Local terror groups, proteges of the military-jihadi complex, were thus needed to maintain the pressure on India. Beginning in 2003, local terror groups began assuming operational control over some attacks in India.  But misguided individuals or groups in India neither had the financial nor technical resources needed to carry out the sort of attacks that the LeT or JeM were capable of.  While the LeT and JeM attacks were sophisticated, including the use of fidayeen (having been provided facilities and professional training financed by Pakistan) groups like SIMI and the Indian Mujahideen have been capable of far less.  Attacks against India by local terror groups have been confined to IEDs and low-yield remote-controlled bomb blasts.Thus, there was a qualitative shift in the nature of terror being inflicted upon India beginning in 2003.

This has been the dominant pattern since the 26/11 attacks on Mumbai.  By their very nature, these attacks inflict fewer casualties than those orchestrated by Pakistan-based groups. Thus, fewer people dying from terrorist attacks isn’t a credit to the performance of Dr. Manmohan Singh’s government;  it is merely a reflection of a qualitative change in the nature of terror India is currently battling.

A word on Jammu & Kashmir, since Mr. Patel apparently suggests  that there have been fewer instances of terror in J&K since the UPA took over.  This is true, but needs to be presented in the context of a larger theme.  The insurgency in J&K is dying a slow and inevitable death.  The Pakistanis recognize this as much as the Indians.  The number of casualties as a result of terror has been consistently decreasing since 2001. The 9/11 and 13/12 attacks, combined with U.S. pressure on terror financing channels have effectively ensured that the insurgency in J&K is on its last legs.  This trend would have held regardless of whether the UPA or the NDA was in power.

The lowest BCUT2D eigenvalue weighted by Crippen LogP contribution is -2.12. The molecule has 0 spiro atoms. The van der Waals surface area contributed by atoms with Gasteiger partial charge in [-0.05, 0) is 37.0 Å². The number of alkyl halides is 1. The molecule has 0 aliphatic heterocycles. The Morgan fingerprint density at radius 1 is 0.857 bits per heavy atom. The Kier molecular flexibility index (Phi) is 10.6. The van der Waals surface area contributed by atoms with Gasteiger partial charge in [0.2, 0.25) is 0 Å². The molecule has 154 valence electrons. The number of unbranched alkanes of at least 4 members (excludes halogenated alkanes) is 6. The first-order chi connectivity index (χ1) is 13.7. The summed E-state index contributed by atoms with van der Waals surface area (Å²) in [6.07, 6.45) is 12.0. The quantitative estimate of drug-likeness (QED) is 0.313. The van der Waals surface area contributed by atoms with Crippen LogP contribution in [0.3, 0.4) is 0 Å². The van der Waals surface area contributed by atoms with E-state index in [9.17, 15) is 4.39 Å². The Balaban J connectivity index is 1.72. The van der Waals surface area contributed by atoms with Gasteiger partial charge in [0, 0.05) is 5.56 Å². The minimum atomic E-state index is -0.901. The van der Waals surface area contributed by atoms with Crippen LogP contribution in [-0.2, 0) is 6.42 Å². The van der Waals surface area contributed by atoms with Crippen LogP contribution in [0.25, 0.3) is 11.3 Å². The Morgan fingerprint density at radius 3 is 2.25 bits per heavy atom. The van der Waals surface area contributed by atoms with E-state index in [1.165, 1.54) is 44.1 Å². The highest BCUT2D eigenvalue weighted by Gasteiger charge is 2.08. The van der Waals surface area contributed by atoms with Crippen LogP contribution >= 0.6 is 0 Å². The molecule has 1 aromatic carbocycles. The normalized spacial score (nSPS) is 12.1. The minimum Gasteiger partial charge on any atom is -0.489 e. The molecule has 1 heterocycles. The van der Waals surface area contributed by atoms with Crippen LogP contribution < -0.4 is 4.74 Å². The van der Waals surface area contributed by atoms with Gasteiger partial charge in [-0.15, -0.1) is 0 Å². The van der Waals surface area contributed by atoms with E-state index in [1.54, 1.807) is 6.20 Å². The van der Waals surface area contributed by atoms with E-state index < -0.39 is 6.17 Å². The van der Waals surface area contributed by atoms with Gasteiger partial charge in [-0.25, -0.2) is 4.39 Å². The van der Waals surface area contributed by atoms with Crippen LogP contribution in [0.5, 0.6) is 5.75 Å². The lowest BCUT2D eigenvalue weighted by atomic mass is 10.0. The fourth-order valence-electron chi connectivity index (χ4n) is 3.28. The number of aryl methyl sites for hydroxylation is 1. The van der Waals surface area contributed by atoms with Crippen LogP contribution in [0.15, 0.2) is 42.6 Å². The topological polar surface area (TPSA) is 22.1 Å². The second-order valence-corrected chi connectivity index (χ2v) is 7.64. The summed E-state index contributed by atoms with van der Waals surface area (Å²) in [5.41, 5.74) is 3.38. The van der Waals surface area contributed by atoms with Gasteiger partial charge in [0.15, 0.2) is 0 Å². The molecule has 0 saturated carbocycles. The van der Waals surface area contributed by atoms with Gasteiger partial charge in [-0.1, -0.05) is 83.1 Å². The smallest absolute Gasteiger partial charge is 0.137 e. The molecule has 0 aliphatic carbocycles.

But Mr. Patel’s embarrassing lack of research is most evident when he suggests that “figures under the Bharatiya Janata Party (BJP) excluded all Maoist violence because that wasn’t compiled under ‘terrorism’ till 2004, when Singh came to power.”

Since he doesn’t provide support for his statement, we can only assume that he arrived at such a conclusion based on a note in SATP’s website which says “Data Till 2004 does not include Fatalities in Left-wing Extremism.”  But this just means that SATP’s data on Maoist terror is incomplete, not the Government of India’s!  In fact, official data on left-wing terror casualties has existed since at least 2000, when the BJP-led coalition was in power.  A cursory review of the Ministry of Home Affairs’ Annual Report 2003-2004 (pg. 41) would have indicated as much to Mr. Patel, but it should already be clear by now that Mr. Patel was not on a fact-finding mission.

Which brings us back to Mr. Patel’s point that terrorism has decreased and India is safer under Prime Minister Manmohan Singh’s terms in office.  Even if we are to accept that there were fewer instances of terrorism — which they weren’t, as shown in the table above — it is ludicrous to say that India is safer today (forget being as safe as the U.S. and Western Europe, as he suggests!)  The infrastructure for terror continues to exist in Pakistan.  We know from news reports that the intent to hurt India remains undiminished.  We also know that local infrastructure for terror — however nascent — is being developed to challenge the state.